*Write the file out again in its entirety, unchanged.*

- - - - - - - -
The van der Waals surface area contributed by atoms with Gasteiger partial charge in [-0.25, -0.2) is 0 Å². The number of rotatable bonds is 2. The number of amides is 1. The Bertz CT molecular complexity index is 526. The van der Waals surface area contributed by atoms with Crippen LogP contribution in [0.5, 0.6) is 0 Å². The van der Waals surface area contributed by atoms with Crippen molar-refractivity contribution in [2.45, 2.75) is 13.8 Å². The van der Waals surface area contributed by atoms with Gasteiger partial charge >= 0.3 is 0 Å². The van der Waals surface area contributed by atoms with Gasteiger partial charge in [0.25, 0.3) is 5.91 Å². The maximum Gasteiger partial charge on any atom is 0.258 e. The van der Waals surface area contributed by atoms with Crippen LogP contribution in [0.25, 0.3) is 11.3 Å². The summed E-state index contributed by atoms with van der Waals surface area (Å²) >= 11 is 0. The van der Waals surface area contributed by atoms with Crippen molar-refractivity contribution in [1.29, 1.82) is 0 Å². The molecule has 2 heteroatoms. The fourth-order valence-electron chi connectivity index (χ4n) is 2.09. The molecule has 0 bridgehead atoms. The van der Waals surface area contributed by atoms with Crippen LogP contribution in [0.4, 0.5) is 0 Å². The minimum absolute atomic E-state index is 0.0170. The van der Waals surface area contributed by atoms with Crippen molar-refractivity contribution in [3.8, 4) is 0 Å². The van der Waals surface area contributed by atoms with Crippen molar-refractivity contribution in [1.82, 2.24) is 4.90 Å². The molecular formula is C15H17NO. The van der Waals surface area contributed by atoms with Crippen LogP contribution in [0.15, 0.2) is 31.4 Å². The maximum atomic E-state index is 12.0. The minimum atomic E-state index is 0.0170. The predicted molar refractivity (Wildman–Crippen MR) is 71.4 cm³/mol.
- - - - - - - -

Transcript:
The van der Waals surface area contributed by atoms with Gasteiger partial charge in [-0.25, -0.2) is 0 Å². The number of rotatable bonds is 2. The number of amides is 1. The Bertz CT molecular complexity index is 526. The van der Waals surface area contributed by atoms with Crippen LogP contribution in [0.5, 0.6) is 0 Å². The van der Waals surface area contributed by atoms with Crippen molar-refractivity contribution in [2.45, 2.75) is 13.8 Å². The van der Waals surface area contributed by atoms with Gasteiger partial charge >= 0.3 is 0 Å². The van der Waals surface area contributed by atoms with Gasteiger partial charge in [0.25, 0.3) is 5.91 Å². The maximum Gasteiger partial charge on any atom is 0.258 e. The van der Waals surface area contributed by atoms with Crippen LogP contribution in [0.25, 0.3) is 11.3 Å². The summed E-state index contributed by atoms with van der Waals surface area (Å²) >= 11 is 0. The van der Waals surface area contributed by atoms with Crippen molar-refractivity contribution in [1.29, 1.82) is 0 Å². The molecule has 2 heteroatoms. The fourth-order valence-electron chi connectivity index (χ4n) is 2.09. The molecule has 0 bridgehead atoms. The van der Waals surface area contributed by atoms with Crippen LogP contribution in [0.4, 0.5) is 0 Å². The minimum absolute atomic E-state index is 0.0170. The van der Waals surface area contributed by atoms with Crippen molar-refractivity contribution in [3.8, 4) is 0 Å². The van der Waals surface area contributed by atoms with Crippen molar-refractivity contribution in [1.82, 2.24) is 4.90 Å². The molecular formula is C15H17NO. The van der Waals surface area contributed by atoms with Crippen LogP contribution in [0.15, 0.2) is 31.4 Å². The maximum atomic E-state index is 12.0. The minimum atomic E-state index is 0.0170. The predicted molar refractivity (Wildman–Crippen MR) is 71.4 cm³/mol.